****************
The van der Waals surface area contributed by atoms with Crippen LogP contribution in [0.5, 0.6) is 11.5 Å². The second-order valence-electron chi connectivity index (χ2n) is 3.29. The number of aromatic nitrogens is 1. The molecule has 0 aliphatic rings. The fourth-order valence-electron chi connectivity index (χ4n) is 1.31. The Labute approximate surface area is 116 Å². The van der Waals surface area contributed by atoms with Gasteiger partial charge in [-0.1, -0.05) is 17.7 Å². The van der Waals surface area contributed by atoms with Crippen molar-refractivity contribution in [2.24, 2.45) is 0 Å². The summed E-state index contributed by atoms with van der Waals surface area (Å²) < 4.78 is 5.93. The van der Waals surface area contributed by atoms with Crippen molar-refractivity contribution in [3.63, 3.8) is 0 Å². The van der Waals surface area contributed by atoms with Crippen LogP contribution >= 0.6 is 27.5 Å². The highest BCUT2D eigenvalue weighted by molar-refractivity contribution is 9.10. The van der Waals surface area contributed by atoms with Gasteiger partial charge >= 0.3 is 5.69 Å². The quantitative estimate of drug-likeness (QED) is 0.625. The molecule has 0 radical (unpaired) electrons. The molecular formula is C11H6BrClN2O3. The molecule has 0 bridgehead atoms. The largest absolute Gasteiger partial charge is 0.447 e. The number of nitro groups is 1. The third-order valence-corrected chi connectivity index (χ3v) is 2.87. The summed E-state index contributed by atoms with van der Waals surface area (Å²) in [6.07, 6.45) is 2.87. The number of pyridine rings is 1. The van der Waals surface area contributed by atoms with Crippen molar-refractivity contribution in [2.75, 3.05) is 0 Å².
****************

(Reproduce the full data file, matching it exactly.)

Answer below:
The van der Waals surface area contributed by atoms with Crippen LogP contribution in [0.5, 0.6) is 11.5 Å². The second-order valence-electron chi connectivity index (χ2n) is 3.29. The number of aromatic nitrogens is 1. The molecule has 0 aliphatic rings. The fourth-order valence-electron chi connectivity index (χ4n) is 1.31. The Labute approximate surface area is 116 Å². The van der Waals surface area contributed by atoms with Gasteiger partial charge in [-0.1, -0.05) is 17.7 Å². The van der Waals surface area contributed by atoms with Crippen molar-refractivity contribution in [2.24, 2.45) is 0 Å². The summed E-state index contributed by atoms with van der Waals surface area (Å²) < 4.78 is 5.93. The van der Waals surface area contributed by atoms with Crippen molar-refractivity contribution in [3.63, 3.8) is 0 Å². The van der Waals surface area contributed by atoms with Crippen LogP contribution >= 0.6 is 27.5 Å². The highest BCUT2D eigenvalue weighted by molar-refractivity contribution is 9.10. The van der Waals surface area contributed by atoms with Gasteiger partial charge >= 0.3 is 5.69 Å². The quantitative estimate of drug-likeness (QED) is 0.625. The molecule has 0 radical (unpaired) electrons. The molecular formula is C11H6BrClN2O3. The molecule has 0 bridgehead atoms. The largest absolute Gasteiger partial charge is 0.447 e. The number of nitro groups is 1. The third-order valence-corrected chi connectivity index (χ3v) is 2.87. The summed E-state index contributed by atoms with van der Waals surface area (Å²) in [6.07, 6.45) is 2.87. The number of pyridine rings is 1. The van der Waals surface area contributed by atoms with Crippen molar-refractivity contribution in [2.75, 3.05) is 0 Å².